‘Behind each statistic on NHS lists is a person living with the pain and the anxiety of waiting’.
Now remember that. Don’t forget them. Don’t go off today, living your life, ignorant of these facts. We’ve chosen these images of suffering because we think it’s important that you know about them and that you let them form a major element in what you agree is socially real. It’s in the public interest as we define it. So, remember, ‘pain’, ‘anxiety’, waiting.’ Our ‘Disclosure Team’ has risked life and limb to expose this suffering and you can hear all about it tonight on Disclosure: Life on the NHS List!
Of course, behind some statistics on NHS performance is a person living now without pain and anxiety or even a person living who might otherwise not be. Remember, when targets are missed, this can still mean that up to 90% of those people were treated within the target time and crucially are now living free of pain.
Which of the above is more important information for you in forming a reasonably accurate sense of social reality so that you can then think, feel and behave in a way that is also reasonably well-matched to the world in which you must operate?
As newspaper readership plummets, TV news becomes by far the dominant source of news for most of the middle-aged and elderly in Scotland. Some of these and most of the younger people benefit from the more diverse, controllable and often healthily contrarian, information flows, through social media and, at the same time, from access to mainstream media of a more global nature online.
Now, I’m not going to talk of the media ‘constructing’ reality because the word can suggest ‘making up’ reality. The social scientists first using the term ‘construction’ did not, of course mean it in that way, but to avoid accusations of paranoia from the usual suspects at BBC Scotland, I’ll use the term ‘agreeing’ based on this:
‘The media can act as a socializing agent by constructing reality and then disseminating this reality to the mass public. The “social” element comes into play when upon receiving the media’s “reality” message, the vast majority agree upon this reality and accept it. Following this pattern, social construction may be more appropriately referred to as social agreement of reality. The term construction seems to imply that the media is “making-up” or “creating” reality. While some would agree with the previous statement, I believe to spout such an assertion is ludicrous because the media often must report issues that are simply a matter of operating by typical journalist guidelines/standards. Someone must make decisions concerning what information passes on to the public. Should this be a government responsibility or the responsibility of individuals who have a real desire to be in the industry and have studied the industry? While it is easy to sit back and criticize the media, they are providing a necessary function to society and individuals need this function (i.e., information providing).’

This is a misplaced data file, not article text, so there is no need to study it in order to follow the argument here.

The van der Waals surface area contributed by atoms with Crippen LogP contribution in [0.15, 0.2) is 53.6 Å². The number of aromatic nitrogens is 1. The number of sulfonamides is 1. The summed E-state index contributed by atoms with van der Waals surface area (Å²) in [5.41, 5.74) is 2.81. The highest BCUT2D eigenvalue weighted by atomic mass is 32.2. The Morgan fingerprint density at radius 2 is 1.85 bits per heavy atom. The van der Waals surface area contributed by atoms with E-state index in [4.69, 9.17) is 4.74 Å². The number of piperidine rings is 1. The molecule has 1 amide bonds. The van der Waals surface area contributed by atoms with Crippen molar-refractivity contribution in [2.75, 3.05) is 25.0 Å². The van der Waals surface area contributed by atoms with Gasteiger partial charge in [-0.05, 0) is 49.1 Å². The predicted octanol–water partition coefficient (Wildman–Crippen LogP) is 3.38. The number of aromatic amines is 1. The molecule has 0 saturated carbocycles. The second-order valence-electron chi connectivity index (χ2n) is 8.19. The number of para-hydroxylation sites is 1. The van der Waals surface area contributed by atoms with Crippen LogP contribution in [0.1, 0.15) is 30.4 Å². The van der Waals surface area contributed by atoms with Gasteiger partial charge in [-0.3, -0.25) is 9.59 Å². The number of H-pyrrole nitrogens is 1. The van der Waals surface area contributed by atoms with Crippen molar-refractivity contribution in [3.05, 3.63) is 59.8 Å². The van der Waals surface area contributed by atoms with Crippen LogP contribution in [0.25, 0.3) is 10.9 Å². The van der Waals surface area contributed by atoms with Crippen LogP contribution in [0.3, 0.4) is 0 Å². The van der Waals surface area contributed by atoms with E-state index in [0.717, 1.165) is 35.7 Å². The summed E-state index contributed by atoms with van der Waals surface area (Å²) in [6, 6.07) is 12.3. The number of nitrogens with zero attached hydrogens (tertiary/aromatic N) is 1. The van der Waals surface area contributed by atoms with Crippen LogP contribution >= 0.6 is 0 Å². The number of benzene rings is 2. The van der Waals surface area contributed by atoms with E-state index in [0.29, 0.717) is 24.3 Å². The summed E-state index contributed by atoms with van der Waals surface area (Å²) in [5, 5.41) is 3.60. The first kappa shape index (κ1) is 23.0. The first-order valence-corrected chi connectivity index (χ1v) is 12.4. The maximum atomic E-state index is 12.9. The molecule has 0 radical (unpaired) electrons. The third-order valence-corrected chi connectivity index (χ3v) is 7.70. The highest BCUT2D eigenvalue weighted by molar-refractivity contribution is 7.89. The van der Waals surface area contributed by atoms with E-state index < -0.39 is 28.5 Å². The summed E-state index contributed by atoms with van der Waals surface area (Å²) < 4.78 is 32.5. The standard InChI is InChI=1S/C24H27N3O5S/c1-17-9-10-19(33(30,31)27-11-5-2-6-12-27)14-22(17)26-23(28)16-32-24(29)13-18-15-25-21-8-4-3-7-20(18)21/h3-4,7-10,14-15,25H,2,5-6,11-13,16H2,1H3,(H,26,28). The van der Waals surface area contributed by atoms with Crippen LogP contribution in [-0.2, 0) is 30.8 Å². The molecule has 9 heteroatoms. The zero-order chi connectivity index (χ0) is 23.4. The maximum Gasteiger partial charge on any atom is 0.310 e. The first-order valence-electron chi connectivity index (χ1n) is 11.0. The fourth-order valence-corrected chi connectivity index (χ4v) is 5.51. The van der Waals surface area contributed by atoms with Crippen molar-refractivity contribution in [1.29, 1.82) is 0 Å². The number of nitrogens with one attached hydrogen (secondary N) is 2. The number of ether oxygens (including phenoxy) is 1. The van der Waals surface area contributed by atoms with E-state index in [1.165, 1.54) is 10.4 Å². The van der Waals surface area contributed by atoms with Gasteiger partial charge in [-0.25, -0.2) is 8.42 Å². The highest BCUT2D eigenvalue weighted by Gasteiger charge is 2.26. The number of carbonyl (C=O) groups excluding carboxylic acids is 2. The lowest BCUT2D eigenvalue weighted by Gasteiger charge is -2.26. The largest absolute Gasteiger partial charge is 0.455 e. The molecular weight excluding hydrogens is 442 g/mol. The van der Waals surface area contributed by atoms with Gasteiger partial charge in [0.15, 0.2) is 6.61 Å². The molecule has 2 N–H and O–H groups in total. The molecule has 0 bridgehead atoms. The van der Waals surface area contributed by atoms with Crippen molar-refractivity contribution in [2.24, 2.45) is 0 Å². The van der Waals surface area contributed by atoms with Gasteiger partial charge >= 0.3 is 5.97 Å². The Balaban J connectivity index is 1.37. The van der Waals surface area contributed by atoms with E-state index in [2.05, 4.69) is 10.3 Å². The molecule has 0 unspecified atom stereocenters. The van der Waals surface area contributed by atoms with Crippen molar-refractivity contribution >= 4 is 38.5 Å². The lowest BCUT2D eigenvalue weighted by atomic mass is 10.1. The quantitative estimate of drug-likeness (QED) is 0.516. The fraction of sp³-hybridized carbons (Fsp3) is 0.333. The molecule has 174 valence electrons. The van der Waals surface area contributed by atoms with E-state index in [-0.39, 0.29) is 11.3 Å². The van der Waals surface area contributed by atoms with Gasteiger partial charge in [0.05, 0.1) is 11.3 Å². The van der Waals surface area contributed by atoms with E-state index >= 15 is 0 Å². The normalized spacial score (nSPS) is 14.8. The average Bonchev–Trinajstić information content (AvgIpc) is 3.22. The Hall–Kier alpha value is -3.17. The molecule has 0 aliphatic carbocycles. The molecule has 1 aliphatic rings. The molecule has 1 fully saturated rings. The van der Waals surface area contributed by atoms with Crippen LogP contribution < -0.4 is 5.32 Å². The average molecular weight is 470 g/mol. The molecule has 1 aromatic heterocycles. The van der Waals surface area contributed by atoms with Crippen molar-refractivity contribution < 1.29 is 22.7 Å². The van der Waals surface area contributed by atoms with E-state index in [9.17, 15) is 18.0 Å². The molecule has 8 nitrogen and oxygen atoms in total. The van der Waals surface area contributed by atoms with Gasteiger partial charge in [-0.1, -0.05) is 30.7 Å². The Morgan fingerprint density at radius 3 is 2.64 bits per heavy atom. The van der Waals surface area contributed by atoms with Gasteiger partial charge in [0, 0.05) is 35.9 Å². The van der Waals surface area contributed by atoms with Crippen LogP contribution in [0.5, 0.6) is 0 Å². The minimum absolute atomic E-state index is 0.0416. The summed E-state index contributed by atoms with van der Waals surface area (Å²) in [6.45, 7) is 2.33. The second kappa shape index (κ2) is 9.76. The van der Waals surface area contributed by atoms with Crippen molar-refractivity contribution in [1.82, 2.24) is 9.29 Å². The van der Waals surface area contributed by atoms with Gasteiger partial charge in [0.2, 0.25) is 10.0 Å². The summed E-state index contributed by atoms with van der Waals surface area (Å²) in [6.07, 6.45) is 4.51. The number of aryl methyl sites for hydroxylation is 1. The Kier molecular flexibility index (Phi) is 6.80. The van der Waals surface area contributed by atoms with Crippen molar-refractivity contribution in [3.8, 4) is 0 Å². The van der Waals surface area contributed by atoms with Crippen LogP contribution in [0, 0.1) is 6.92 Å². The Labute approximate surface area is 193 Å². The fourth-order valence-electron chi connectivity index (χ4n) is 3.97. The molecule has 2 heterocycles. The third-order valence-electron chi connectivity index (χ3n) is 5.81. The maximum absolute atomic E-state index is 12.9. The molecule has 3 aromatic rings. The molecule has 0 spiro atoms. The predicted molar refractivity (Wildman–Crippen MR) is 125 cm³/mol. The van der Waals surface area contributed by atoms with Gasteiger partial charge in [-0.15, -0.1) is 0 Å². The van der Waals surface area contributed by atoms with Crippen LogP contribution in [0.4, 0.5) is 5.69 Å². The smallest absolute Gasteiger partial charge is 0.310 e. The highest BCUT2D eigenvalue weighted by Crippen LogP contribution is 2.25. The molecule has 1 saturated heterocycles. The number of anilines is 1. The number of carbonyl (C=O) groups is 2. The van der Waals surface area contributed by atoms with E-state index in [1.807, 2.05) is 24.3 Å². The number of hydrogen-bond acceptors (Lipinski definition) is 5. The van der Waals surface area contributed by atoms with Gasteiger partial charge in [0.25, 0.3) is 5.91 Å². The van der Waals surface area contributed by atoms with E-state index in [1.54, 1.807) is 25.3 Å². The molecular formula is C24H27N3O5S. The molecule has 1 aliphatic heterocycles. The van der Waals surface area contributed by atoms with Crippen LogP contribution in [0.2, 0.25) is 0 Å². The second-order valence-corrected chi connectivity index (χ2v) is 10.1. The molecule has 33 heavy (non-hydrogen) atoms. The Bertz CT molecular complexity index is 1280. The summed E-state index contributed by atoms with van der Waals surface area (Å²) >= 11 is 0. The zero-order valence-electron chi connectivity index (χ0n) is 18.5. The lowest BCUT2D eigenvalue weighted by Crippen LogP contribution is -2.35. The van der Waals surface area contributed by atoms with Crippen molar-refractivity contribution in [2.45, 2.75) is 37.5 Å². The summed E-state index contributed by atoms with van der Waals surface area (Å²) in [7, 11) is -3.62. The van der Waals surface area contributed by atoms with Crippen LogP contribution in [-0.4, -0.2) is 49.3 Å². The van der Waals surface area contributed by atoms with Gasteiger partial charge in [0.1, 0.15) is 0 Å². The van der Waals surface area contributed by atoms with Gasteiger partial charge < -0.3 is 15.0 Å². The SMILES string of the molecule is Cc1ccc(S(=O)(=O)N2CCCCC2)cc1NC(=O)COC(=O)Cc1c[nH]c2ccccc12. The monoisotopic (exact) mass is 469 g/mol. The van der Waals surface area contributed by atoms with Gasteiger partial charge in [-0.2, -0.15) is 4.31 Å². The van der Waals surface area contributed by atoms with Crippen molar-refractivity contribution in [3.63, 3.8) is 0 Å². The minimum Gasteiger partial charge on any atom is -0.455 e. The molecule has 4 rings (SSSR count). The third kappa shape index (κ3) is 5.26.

I’m going to argue here that a group of individuals at BBC Scotland are making decisions leading to distortion of reality with damaging consequences for wider public health and for democratic engagement, despite having the guidance of a royal charter to make them ‘responsible’ and to ‘inform’ having, presumably, studied the industry at an academic level.
I can’t of course complete this until I’ve seen it, but I can lay out a methodology that will reliably assess its quality as ‘responsible’ journalism to inform the process of reality agreement among its viewers.
Did Disclosure: Life on the NHS List:
- help me understand what it feels like to wait longer than I should have to for treatment?
- include examples of people who had been treated within the target times?
- inform me how common it is to wait longer than the target times?
- inform of reasons me why target times are not being met such as increased demand?
- explain any problems with interpreting waiting time statistics?
- give a balanced account based on all of the above?
I’ll be delighted to be proved wrong.